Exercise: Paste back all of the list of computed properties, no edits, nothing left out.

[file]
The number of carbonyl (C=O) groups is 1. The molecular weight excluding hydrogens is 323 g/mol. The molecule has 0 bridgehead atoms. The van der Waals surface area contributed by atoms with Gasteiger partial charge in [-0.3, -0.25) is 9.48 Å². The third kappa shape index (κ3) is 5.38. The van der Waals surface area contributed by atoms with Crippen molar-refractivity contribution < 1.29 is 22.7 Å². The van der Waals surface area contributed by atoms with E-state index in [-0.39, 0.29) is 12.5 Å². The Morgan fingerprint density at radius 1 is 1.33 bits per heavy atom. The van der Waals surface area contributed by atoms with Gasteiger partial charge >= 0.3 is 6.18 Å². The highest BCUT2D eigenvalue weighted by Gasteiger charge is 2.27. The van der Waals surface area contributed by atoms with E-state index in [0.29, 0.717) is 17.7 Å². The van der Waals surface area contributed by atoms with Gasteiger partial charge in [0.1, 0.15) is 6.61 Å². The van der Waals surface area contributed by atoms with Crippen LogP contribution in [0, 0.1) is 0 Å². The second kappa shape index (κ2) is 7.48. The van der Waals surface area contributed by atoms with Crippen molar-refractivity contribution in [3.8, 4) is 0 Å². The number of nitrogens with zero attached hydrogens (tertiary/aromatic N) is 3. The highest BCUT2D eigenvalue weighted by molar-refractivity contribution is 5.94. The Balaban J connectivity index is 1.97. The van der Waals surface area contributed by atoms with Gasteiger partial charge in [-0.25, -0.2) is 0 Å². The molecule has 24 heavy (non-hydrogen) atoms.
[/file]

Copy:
The number of carbonyl (C=O) groups is 1. The molecular weight excluding hydrogens is 323 g/mol. The molecule has 0 bridgehead atoms. The van der Waals surface area contributed by atoms with Gasteiger partial charge in [-0.3, -0.25) is 9.48 Å². The third kappa shape index (κ3) is 5.38. The van der Waals surface area contributed by atoms with Crippen molar-refractivity contribution < 1.29 is 22.7 Å². The van der Waals surface area contributed by atoms with E-state index in [-0.39, 0.29) is 12.5 Å². The Morgan fingerprint density at radius 1 is 1.33 bits per heavy atom. The van der Waals surface area contributed by atoms with Gasteiger partial charge >= 0.3 is 6.18 Å². The highest BCUT2D eigenvalue weighted by Gasteiger charge is 2.27. The van der Waals surface area contributed by atoms with E-state index in [0.29, 0.717) is 17.7 Å². The van der Waals surface area contributed by atoms with Gasteiger partial charge in [0.1, 0.15) is 6.61 Å². The van der Waals surface area contributed by atoms with Crippen LogP contribution in [0, 0.1) is 0 Å². The second kappa shape index (κ2) is 7.48. The van der Waals surface area contributed by atoms with Crippen molar-refractivity contribution in [3.8, 4) is 0 Å². The number of nitrogens with zero attached hydrogens (tertiary/aromatic N) is 3. The highest BCUT2D eigenvalue weighted by molar-refractivity contribution is 5.94. The Balaban J connectivity index is 1.97. The van der Waals surface area contributed by atoms with Gasteiger partial charge in [-0.25, -0.2) is 0 Å². The molecule has 24 heavy (non-hydrogen) atoms.